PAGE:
The rich solvent stream 118 can be regenerated and reused in the treatment process. For example, the captured acid gas and hydrocarbons can be removed or substantially reduced before the solvent 118 is recycled and reused in the contactor 110. In one embodiment, the rich solvent stream 118, hereinafter referred to as a “feed stream” is selectively separated by passing the stream 118 to a first flash tank 120A. Preferably, the operating pressure of the first flash tank 120A is about 150 psig or less, such as between about 75 psig and about 100 psig. The operating temperature in first flash tank 120A is the same as that of the incoming feed stream 118, such as about 80° F. to about 190° F. In this first flash step, substantially all of the alkyl hydrocarbons in the feed stream 118 are “flashed off” and recovered through line 122. As will be understood, these hydrocarbons can be compressed and used as fuel or can otherwise be disposed.

The feed stream having the majority of alkyl hydrocarbons removed exits the first flash tank 120A as stream 124. Stream 124 includes about 0.1 mole % to 9 mole % of sulfur-containing compounds and 1 mole % to 9 mole % of carbon dioxide and molar ratios of 1000 ppm to 10,000 ppm for hydrocarbons, including alkyl hydrocarbons and aromatic hydrocarbons, relative to the acid gases content in the rich solvent. In one or more specific embodiments, the concentration of sulfur-containing compounds ranges from a low of 0.5 mole %, or 1.0 mole %, or 1.5 mole % to a high of 1 mole %, or 2 mole %, or 3 mole %. Of the sulfur-containing compounds, the stream 124 can include about 0.1 mole % to 9 mole % of hydrogen sulfide. In one or more specific embodiments, the concentration of hydrogen sulfide ranges from a low of 0.1 mole %, or 0.5 mole %, or 1.0 mole % to a high of 2.0 mole %, 3.0 mole %, or 5.0 mole %. In one or more specific embodiments, the concentration of carbon dioxide ranges from a low of 1 mole %, or 2 mole %, or 3 mole % to a high of 4 mole %, or 5 mole %, or 6 mole %. In one or more specific embodiments, the molar ratio of alkyl hydrocarbons to acid gases in the rich solvent ranges from a low of 1000 ppm, or 2000 ppm, or 3000 ppm to a high of 3000 ppm, 5000 ppm, or 6000 ppm. In one or more specific embodiments, the molar ratio of aromatic hydrocarbons to acid gases in the rich solvent ranges from a low of 100 ppm, or 200 ppm, or 400 ppm to a high of 500 ppm, 600 ppm, or 1000 ppm.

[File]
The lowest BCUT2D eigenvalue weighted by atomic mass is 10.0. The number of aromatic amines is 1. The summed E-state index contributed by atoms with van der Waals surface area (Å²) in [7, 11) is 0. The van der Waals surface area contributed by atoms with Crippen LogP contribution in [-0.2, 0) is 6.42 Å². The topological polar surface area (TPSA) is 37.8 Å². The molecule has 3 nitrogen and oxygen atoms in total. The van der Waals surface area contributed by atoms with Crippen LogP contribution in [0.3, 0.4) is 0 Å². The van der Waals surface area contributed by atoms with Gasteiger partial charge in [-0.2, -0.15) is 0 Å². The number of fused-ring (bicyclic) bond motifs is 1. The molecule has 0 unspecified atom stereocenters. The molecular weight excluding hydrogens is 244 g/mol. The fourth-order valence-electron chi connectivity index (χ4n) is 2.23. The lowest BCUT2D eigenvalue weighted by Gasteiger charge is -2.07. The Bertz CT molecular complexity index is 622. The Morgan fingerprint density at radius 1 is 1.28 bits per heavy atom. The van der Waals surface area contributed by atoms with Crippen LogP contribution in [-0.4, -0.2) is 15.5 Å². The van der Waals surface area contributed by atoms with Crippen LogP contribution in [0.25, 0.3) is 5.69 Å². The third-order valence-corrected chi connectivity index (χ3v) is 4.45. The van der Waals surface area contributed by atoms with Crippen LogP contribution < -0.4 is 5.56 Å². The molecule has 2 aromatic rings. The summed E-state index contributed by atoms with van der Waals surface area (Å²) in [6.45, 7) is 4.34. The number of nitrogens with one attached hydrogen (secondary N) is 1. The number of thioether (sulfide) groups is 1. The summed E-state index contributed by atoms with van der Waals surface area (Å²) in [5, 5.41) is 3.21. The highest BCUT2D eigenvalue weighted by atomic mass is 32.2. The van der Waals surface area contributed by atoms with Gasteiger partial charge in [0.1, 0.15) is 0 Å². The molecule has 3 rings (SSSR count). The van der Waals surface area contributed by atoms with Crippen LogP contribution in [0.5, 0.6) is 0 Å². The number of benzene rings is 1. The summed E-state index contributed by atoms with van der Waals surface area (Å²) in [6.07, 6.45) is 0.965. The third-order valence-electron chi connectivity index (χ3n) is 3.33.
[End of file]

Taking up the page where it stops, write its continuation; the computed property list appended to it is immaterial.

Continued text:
Next, stream 124 flows through a heat exchanger 130 where it is heated, such as by a regenerated solvent stream 154 as will be further explained below. Alternatively, the stream 124 may be heated using a resistive heater, steam or other heat transfer medium within the processing facility as is well known in the art. Within the heat exchanger 130, the temperature of the stream 124 is raised to a relatively high temperature, such as about 200° F. to about 300° F., preferably between about 210° F. and about 240° F., to produce a heated stream 132 exiting the heat exchanger 130.